North Highland designed foundational programs and a flexible framework that could accommodate current growth patterns and that was agile enough to adapt to new technologies, staffing shifts, and future network requirements. The changes touched all areas of the department, including employee management and training, organizational structure, and technology usage.


One Size Does Not Fit All: Tailor your approach to your operating model

Transformation as a Digital Native: Companies Whose Products are Digital in Nature

  • Companies that have done this well: Well-known examples of born-digital companies include Apple and Google. These organizations are already transformed, and they are selling something that is part of the digital revolution. Every company, however, needs a digital product regardless of its level of transformation.
  • The challenge: The opportunities to disrupt in born-digital industries are early in the maturity curve. They’re complex and experimental, making large-scale failure a higher risk. If Ford changes a model of car, it’s unlikely to have zero sales. But in a new market, that’s a very real possibility.
  • The opportunity: Innovations that increase speed to market, such as by expediting R&D or testing cycles, and integrations with other products or channels. Apple for example, moved from computers to phones and made itself a digital hub with the iCloud.

How to get started:

  • Use the data you have collected—this holds true for any organization, regardless of the level of digital transformation.
  • Integrate your supply chain with other digital products or channels.
  • Enable your workforce with better software development tools to help your teams to move innovations to market more quickly.
  • Maximize the omnichannel opportunity and focus on how you can connect more and offer more services to customers.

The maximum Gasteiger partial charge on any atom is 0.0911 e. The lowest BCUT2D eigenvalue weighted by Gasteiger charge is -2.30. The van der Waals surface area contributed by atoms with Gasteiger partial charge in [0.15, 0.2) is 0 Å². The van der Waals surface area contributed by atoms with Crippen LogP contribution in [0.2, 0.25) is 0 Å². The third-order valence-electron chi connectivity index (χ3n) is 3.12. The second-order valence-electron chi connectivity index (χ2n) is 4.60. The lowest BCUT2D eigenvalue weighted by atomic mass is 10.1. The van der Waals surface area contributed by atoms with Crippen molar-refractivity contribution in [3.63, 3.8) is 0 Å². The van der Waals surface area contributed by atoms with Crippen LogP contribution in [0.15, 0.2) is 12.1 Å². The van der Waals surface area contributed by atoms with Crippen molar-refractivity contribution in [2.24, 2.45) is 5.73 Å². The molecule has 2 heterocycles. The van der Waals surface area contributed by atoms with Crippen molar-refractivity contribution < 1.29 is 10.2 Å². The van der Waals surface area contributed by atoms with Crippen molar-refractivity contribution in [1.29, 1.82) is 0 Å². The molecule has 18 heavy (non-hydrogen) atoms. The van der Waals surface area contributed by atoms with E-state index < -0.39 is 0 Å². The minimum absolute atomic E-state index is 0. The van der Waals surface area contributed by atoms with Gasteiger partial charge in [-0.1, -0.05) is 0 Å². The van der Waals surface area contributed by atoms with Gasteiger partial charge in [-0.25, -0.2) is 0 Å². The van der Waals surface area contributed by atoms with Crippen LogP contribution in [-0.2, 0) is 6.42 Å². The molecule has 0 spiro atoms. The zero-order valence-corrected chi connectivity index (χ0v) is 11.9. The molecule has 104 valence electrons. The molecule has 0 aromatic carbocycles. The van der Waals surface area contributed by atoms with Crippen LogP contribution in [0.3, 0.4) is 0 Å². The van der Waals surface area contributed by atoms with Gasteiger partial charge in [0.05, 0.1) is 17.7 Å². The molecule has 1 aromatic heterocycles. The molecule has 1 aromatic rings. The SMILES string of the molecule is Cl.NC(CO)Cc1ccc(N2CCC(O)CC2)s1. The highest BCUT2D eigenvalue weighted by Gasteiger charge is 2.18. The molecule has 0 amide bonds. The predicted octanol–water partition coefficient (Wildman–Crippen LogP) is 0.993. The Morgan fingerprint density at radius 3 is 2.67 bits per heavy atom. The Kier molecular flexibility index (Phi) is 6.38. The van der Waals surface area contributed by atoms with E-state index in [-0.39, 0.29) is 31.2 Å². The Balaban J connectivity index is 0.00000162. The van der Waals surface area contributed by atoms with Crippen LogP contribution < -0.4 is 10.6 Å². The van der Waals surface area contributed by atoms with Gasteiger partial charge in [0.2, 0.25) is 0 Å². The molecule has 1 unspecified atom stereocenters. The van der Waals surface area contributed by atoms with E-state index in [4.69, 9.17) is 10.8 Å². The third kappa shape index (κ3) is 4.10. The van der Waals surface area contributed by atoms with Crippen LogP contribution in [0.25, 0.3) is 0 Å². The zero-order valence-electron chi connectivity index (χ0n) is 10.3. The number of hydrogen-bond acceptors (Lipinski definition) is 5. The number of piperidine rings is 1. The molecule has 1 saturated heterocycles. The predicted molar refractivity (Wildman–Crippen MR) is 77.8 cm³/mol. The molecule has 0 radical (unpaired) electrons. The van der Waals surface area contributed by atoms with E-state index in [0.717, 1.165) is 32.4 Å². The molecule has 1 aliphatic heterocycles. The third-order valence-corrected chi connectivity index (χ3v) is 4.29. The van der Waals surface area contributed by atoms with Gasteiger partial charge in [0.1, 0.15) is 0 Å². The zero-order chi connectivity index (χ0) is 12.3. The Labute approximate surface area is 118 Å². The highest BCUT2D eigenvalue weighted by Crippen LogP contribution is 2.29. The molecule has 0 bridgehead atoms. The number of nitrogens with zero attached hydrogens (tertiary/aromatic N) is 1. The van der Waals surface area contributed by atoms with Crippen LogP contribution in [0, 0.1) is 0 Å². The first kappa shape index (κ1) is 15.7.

• Focus on your business model. Think about analogous industries. If you have a tool now, abstract it from its industry or niche and think what else it could be applied to. Consider the case of Uber, which applied its existing technology to a completely different problem with the launch of Uber Eats. It identified its core asset—a fleet of on-demand drivers—and deployed it to solve another market need. Because the company has little infrastructure, it was able to act nimbly.

Digital Transformation is Attainable for Any Organization

  • Atkins, a global design and engineering firm, evolved from building roads to selling condition data by applying technology to existing physical assets.
  • Boeing leverages thousands of sensors on each plane to inform design and develop value-added features for customers.
  • Sprint implemented open-source software to rapidly analyze data that determines the performance of Sprint.com. From there, IT teams identify bottlenecks in the purchase process, and opportunities to continuously improve the seamlessness of transactions.8


Transformation as a Digital Adopter: Companies trying to deliver digital

Items (in an effort to be better or faster) as part of their product

  • Companies that have done this well: Boeing, once a manufacturing- and product-centric company, has transformed into a data-driven business in which valuable insights gleaned from data analytics power operations and innovations. Its new division sells data analytics related to fleet performance, reliability and maintenance, and engineering optimization to Boeing aircraft operators.9 Other well-known examples include Daimler, which moved from OEM to digital service provider,10 and Honeywell’s dedicated Industrial IoT (IIoT) division, which helps industrial clients derive greater value from its products and the 2.5 billion gigabytes of data the company captures each day.11
  • The challenge: These types of changes can be very difficult for legacy companies that did not grow up digital. Changing how we work can be challenging with any number of people, and larger companies may find that even small changes to the pipeline can cause a significant disruption in the company’s operations. To succeed, don’t rely on incremental change. It can be easier, but it’s not going to cause a significant impact. And by the time you implement an incremental change, you’ll likely be even further behind the more digitally-enabled leaders.
  • The opportunity: Companies with this operating model typically plan to keep doing what they are doing but add additional value. It’s more of a digital extension than a full-blown transformation.
  • How to get started:
    • Begin at the customer level. What do you do every day, and what opportunities exist there? North Highland research shows that about half (51 percent) of organizations use technology to enhance customer-facing features. North Highland research also shows that about 40 percent of organizations update customer interfaces at least every six months. Extend what you are doing today and add additional ways for customers to interact.